Editors' ChoiceTuberculosis

Platelets worsen tuberculosis disease progression: Specific mechanism TBD

See allHide authors and affiliations

Science Translational Medicine  03 Jun 2020:
Vol. 12, Issue 546, eabc8940
DOI: 10.1126/scitranslmed.abc8940


Platelets contribute to the progression of tuberculosis by impairing the oxidative burst of alveolar macrophages via an unknown mechanism.

Evidence of tubercular decay in prehistoric skeletal remains and Egyptian mummies demonstrates the scourge that Mycobacterium tuberculosis (Mtb) has been for thousands of years. At present, a quarter of the world’s population is estimated to be infected, and more than 1.5 million people die annually from tuberculosis (TB)—making it the leading cause of death from a single pathogen. The key to Mtb’s lethality is its ability to evade human immune responses. Transmitted via inhalation, invading bacilli encounter alveolar macrophages that serve as the body’s first line of defense. In the never-ending evolutionary game of cat and mouse between immune cells and pathogens, Mtb has multiple defenses that blunt macrophage killing mechanisms. To further elucidate the factors contributing to Mtb’s evasive abilities, Scheuermann et al. investigated the role of platelets in shaping the immune response to TB.

The lung was recently discovered as an important site of thrombopoiesis; platelets have also been found to be key activators of the immune system. After demonstrating that platelets cocultured with monocytes infected with Mtb hampered monocytic bactericidal killing, Scheuermann and colleagues used a mouse model of primary progressive pulmonary TB to investigate the role of platelets in pulmonary TB progression. Mice were depleted of platelets at different stages of infection with Mtb. Mice depleted early after Mtb inoculation experienced a significant survival advantage compared with controls or those undergoing delayed platelet depletion, whereas platelet reconstitution reversed beneficial effects. Canonical activation does not appear to be necessary for platelets to exert detrimental effects on the immune response, as treatment with aspirin, clopidogrel, or eptifibatide had no effect on survival. Although platelets are known to activate immune cells, no changes in the number of lung-residing myeloid cells were observed in platelet-depleted animals, and the frequencies of B and T cell subsets were unaffected. Intriguingly, platelet-depleted mice were found to have significantly increased total cellular reactive oxygen species concentrations—a key component of the macrophage bactericidal arsenal.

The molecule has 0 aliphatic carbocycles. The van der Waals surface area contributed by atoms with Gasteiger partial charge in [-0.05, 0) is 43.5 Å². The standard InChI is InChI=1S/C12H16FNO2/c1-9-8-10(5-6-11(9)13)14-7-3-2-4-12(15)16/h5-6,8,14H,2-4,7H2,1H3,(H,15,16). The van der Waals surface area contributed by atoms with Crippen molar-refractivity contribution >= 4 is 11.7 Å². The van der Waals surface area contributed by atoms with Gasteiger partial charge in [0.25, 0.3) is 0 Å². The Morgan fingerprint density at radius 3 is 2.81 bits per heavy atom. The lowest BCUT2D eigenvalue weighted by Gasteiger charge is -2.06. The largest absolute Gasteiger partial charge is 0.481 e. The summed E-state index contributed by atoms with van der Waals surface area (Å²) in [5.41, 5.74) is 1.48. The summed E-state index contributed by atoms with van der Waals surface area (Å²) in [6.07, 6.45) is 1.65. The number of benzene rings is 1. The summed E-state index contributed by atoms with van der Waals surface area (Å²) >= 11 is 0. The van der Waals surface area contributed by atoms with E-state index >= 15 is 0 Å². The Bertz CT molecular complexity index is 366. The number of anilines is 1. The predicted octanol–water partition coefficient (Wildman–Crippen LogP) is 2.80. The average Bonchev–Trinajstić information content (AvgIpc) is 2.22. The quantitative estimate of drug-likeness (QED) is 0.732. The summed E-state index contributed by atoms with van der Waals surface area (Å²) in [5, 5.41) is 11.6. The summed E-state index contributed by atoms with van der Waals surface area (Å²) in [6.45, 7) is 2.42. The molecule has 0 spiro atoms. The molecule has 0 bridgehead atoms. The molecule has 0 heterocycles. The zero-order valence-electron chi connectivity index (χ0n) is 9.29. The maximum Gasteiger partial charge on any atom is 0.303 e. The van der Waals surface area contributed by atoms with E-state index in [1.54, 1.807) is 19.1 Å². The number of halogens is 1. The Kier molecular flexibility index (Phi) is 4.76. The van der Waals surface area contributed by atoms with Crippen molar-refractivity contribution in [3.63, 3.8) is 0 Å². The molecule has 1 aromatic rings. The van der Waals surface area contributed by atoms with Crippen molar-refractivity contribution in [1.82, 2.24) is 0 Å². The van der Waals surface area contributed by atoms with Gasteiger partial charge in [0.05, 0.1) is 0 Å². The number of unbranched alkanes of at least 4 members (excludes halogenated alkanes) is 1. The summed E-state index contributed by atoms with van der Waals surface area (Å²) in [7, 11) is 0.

The apparent hampering of cell-intrinsic defense mechanisms of lung resident myeloid cells may be the smoking gun for how platelets facilitate TB disease progression. Why platelets have this effect is unclear; one possibility is that it may be a protective mechanism to limit oxidative injury to the lung, which Mtb has evolved to exploit. Although promising, whether leveraging platelet-macrophage interactions proves to be a means to eliminate the scourge of Mtb is to be determined.

Highlighted Article

Stay Connected to Science Translational Medicine

Navigate This Article